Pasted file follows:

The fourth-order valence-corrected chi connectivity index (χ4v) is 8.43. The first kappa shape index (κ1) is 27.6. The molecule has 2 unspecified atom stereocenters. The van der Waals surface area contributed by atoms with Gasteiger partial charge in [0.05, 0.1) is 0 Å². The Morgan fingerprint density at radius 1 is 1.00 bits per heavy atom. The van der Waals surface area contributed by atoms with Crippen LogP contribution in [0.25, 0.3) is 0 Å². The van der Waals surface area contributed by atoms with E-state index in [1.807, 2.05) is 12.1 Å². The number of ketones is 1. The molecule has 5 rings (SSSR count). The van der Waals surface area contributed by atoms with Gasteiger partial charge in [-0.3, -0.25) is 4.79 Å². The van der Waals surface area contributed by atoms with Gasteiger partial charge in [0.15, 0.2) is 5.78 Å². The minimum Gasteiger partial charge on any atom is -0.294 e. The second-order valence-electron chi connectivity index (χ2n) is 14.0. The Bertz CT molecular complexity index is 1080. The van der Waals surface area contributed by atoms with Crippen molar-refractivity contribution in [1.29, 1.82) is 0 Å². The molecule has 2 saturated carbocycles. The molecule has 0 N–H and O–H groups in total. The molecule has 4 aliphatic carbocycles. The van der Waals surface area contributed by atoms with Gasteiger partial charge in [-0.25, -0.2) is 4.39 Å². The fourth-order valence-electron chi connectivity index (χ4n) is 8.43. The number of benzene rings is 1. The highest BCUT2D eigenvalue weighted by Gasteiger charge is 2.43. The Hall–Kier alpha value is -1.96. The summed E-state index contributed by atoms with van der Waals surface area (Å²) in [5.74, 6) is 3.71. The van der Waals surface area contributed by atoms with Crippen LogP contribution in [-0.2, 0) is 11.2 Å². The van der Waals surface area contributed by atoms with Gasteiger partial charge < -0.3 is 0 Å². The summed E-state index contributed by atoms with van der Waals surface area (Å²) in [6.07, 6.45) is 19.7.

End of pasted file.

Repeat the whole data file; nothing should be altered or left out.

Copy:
The fourth-order valence-corrected chi connectivity index (χ4v) is 8.43. The first kappa shape index (κ1) is 27.6. The molecule has 2 unspecified atom stereocenters. The van der Waals surface area contributed by atoms with Gasteiger partial charge in [0.05, 0.1) is 0 Å². The Morgan fingerprint density at radius 1 is 1.00 bits per heavy atom. The van der Waals surface area contributed by atoms with Crippen LogP contribution in [0.25, 0.3) is 0 Å². The van der Waals surface area contributed by atoms with E-state index in [1.807, 2.05) is 12.1 Å². The number of ketones is 1. The molecule has 5 rings (SSSR count). The van der Waals surface area contributed by atoms with Gasteiger partial charge in [-0.3, -0.25) is 4.79 Å². The van der Waals surface area contributed by atoms with Gasteiger partial charge in [0.15, 0.2) is 5.78 Å². The minimum Gasteiger partial charge on any atom is -0.294 e. The second-order valence-electron chi connectivity index (χ2n) is 14.0. The Bertz CT molecular complexity index is 1080. The van der Waals surface area contributed by atoms with Crippen molar-refractivity contribution in [1.29, 1.82) is 0 Å². The molecule has 2 saturated carbocycles. The molecule has 0 N–H and O–H groups in total. The molecule has 4 aliphatic carbocycles. The van der Waals surface area contributed by atoms with Gasteiger partial charge in [-0.25, -0.2) is 4.39 Å². The fourth-order valence-electron chi connectivity index (χ4n) is 8.43. The number of benzene rings is 1. The highest BCUT2D eigenvalue weighted by Gasteiger charge is 2.43. The Hall–Kier alpha value is -1.96. The summed E-state index contributed by atoms with van der Waals surface area (Å²) in [5.74, 6) is 3.71. The van der Waals surface area contributed by atoms with Crippen LogP contribution in [-0.2, 0) is 11.2 Å². The van der Waals surface area contributed by atoms with Gasteiger partial charge < -0.3 is 0 Å². The summed E-state index contributed by atoms with van der Waals surface area (Å²) in [6.07, 6.45) is 19.7.